3.20 In early May 2010 the draft report was circulated amongst senior OPONI staff and the SIO in this case believed that there was general agreement as to its content and findings. The SIO and another Director stated that the Police Ombudsman had indicated that the report was generally in a state to be published. This report retained the investigators’ original findings with regard to complaints made.
3.21 However, this report was changed substantially later in May 2010. It is unclear exactly why the report was changed.
Section 4 looks at OPONI leadership and management and the report authors were not afraid to use the term ‘dysfunctional’ (several times).
4.12 There have been serious divisions amongst senior management of the OPONI which has affected the operation of the OPONI in its day-today functions and the morale and attitude of staff throughout the organisation. Two very senior staff had communicated to the Police Ombudsman that they wished to be disassociated from some of the work of the OPONI and for one of the officers, this had been ceded to …
4.14 The OPONI senior management is at present dysfunctional, there is a serious lack of trust between many senior staff and little confidence amongst Directors and some investigators in how historic cases are dealt with.
6.2 In the context of Northern Ireland in order to ensure public confidence, the perception of ‘independence’ in the work of the Office of the Police Ombudsman is as important as actual independence. The police need to believe that complaints against them will be treated fairly and impartially while the community require confidence that the accountability mechanisms are robust to deal with concerns over policing …
6.5 The answer to this problem is a complex one and probably will not serve to support any particular view point in total, as all those involved in the debate and discussion can find evidence from this inspection to support their particular assertions. Much of what the OPONI handles on a daily basis (current complaints) is dealt with in a professional and appropriate way. At the same time this review raises important concerns around the delivery of reports into historical cases. The role and behaviour of senior management is also critical to the effective functioning of the OPONI …
6.8 A controversial narrative has developed in relation to the existence of a personal friendship between a staff member within the OPONI and one within the PSNI which has served to undermine the operational independence of the OPONI. In the course of this inspection we interviewed the relevant staff as to the nature of their relationship and they have stated that at all times they have been “entirely professional” in how business was conducted. Moreover both the Chief Constable and the Police Ombudsman stated that they had no evidence of any inappropriate relationship between these officials. In the light of this assurance and the absence of any tangible evidence it is difficult to draw any other conclusion …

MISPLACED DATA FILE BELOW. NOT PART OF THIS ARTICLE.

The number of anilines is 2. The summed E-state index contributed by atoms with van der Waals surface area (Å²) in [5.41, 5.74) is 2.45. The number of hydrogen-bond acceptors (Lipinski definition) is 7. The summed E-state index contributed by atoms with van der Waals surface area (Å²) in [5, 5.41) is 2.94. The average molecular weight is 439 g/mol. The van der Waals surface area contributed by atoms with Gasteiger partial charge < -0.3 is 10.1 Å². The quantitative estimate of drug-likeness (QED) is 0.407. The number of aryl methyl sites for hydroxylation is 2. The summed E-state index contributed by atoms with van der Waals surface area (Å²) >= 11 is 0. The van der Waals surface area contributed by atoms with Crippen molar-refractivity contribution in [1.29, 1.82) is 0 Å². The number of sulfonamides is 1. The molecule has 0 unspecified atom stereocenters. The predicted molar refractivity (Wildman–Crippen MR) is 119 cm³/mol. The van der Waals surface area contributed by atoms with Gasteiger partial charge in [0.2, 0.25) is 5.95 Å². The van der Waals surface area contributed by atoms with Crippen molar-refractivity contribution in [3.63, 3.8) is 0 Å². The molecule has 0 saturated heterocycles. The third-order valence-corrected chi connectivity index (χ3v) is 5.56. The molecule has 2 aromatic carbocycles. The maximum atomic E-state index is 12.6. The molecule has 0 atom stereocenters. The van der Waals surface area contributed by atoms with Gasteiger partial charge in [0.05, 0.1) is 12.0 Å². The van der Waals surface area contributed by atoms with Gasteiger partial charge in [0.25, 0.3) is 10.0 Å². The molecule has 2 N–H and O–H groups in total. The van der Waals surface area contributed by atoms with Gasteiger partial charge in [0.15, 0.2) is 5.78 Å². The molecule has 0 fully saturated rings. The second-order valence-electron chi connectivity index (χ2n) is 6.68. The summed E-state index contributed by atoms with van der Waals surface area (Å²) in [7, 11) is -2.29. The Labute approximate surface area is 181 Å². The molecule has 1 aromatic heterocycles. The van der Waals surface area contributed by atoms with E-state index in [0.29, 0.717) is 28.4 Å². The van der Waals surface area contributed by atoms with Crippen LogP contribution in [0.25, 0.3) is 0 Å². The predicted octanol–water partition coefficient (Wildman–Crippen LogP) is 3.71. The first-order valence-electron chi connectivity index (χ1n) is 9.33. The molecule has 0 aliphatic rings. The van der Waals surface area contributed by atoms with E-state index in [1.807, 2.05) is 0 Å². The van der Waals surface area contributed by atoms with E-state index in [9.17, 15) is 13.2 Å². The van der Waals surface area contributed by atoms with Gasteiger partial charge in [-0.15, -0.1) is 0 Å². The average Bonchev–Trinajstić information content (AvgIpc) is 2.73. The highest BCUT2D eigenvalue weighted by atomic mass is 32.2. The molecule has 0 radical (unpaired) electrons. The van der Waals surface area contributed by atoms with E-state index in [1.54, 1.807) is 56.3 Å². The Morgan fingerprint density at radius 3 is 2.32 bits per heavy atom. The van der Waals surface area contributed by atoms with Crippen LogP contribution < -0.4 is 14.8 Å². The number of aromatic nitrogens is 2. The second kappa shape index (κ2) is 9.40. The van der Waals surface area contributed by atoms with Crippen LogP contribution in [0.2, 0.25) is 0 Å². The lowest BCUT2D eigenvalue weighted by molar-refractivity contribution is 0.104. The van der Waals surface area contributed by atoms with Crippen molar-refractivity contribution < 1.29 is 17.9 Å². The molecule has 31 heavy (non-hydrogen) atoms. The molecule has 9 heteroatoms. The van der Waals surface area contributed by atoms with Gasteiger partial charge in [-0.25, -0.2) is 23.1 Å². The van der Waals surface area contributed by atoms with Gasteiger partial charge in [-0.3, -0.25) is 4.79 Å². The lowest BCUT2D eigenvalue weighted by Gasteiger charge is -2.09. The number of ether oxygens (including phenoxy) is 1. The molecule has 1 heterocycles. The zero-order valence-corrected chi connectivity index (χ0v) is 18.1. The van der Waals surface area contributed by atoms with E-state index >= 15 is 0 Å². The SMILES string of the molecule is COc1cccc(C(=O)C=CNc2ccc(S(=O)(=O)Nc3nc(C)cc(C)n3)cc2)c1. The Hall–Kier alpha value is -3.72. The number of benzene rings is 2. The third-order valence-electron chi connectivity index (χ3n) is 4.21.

6.13 A further issue relates to the process of investigation itself and the extent to which the work can be described as independent. A number of concerns were raised about the content of individual historical investigations. It was outside the brief of this inspection to re-examine the evidence and conclusions from either published reports or work in progress. What is clear from the inspection, however, is the flawed nature of the investigation process used in historical cases. It seems to be buffeted from a number of different directions. This leads to a lack of confidence among many of those involved in the process including some investigators themselves, victims’ families and their representatives and the police …
6.15 It is our view that the investigation into historical cases should be suspended until the Strategic Plan for the Historical Investigations Directorate has been adequately resourced and becomes fully operational …
6.16 Our overall conclusion is that the flawed nature of the investigation process in historic cases, the divisions within senior management, and concerns around the handling of sensitive material have undermined confidence in the work of the OPONI among some staff and key stakeholders. These issues have led to a lowering of the operational independence of the OPONI. It is an urgent requirement that these issues are addressed in response to this report …
The question for victims, current and retired officers and politicians is whether the Office of the Police Ombudsman for Norther Ireland is being well run and whether the organisation and its processes fit for purpose. Al Hutchinson will be ‘up the hill’ in front of the Justice Committee on Thursday.
And it sounds like the DoJ will be drafting a job advert about the same time.
Alan Meban. Tweets as @alaninbelfast. Blogs about cinema and theatre over at Alan in Belfast. A freelancer who writes about, reports from, live-tweets and live-streams civic, academic and political events and conferences. He delivers social media training/coaching; produces podcasts and radio programmes; is a FactCheckNI director; a member of Ofcom’s Advisory Committee for Northern Ireland; and a member of the Corrymeela Community.